Correct me if I am wrong, The region of rejection is we picked up a significant level then use that to calculate rejection region while P value is the conditional probability of alternative hypothesis $Ha$ on $Ho$ is true then we compare with significant level?

Is significant level a conditional probability of Reject Ho on Ho is true?

  • $\begingroup$ $p$-value has nothing to do with $H_0$ being true. Check stats.stackexchange.com/questions/31/… for a start or this recent thread stats.stackexchange.com/questions/347653/… $\endgroup$
    – Tim
    May 24, 2018 at 11:58
  • $\begingroup$ Thanks. According to the link you refer, $P$($Samplemean$ ≥ 5ft 9inches|$Truevalue$=5ft7inches).Which the true value is $Ho$ is true which $u$ is population mean? I thought it is same as my understanding? $\endgroup$ May 24, 2018 at 12:33
  • $\begingroup$ $P(X|H_0) \ne P(H_0|X)$ $\endgroup$
    – Tim
    May 24, 2018 at 12:34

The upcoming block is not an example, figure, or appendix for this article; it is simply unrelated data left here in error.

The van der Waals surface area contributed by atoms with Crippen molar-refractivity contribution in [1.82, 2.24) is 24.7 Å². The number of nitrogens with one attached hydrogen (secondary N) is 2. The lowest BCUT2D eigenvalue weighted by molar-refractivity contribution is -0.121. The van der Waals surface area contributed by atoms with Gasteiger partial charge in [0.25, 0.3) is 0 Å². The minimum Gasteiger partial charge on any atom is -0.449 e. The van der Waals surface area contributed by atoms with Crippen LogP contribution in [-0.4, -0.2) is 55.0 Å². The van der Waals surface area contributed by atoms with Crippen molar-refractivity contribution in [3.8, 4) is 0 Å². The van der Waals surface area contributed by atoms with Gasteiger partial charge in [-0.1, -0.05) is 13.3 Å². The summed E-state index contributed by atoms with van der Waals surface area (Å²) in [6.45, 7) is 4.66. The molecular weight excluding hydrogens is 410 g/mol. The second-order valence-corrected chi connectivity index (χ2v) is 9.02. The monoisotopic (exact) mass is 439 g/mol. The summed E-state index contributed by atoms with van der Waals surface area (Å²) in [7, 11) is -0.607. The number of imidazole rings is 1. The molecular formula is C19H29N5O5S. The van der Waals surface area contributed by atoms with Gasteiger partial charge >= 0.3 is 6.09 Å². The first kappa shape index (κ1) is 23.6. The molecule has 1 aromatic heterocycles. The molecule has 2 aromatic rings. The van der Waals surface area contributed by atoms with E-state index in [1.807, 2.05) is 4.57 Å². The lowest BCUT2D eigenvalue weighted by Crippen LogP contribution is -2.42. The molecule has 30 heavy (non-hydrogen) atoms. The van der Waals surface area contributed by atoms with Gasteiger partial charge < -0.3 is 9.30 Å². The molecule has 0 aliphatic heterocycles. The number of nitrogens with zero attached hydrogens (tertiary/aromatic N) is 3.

• $\begingroup$ Thanks Tim. If I edit my question as this way, does it make more sense? $\endgroup$ May 24, 2018 at 12:42
  • $\begingroup$ re-read/digest the link, my understanding is: region of rejection is by positioning $Z$ test result in the confidence interval, we can see whether the null hypothesis is rejected or not. Same conclusion can be obtained from $P$ value test. After calculate $P$ value from alternativehy pothesis $Ha$ on Null hypothesis $Ho$, if value is greater than significant level then we don't reject $Ho$, but if value is smaller, we reject it. $\endgroup$ May 24, 2018 at 13:13

1 Answer 1


the region of rejection test is using Z value. It just simply reject the result without showing the strength of significance? This is why we introduce P value

  • $\begingroup$ To me, the rejection region shows the proportion of area under normal curve that accommodates values of Z beyond that of normal distribution. $\endgroup$
    – user10619
    Aug 9, 2018 at 14:24
  • $\begingroup$ It shows the area occupied by outliers (Z values more than the expected Z under the assumption of (say) alpha = .05 . The probability or alpha level for a given distribution of observed scores is usuailly calculated by simulation. If the calculated probability is less than or equal to say, assumed alpha (.05), we say that the effect-size is statistically significant at .05 . $\endgroup$
    – user10619
    Aug 16, 2018 at 11:40

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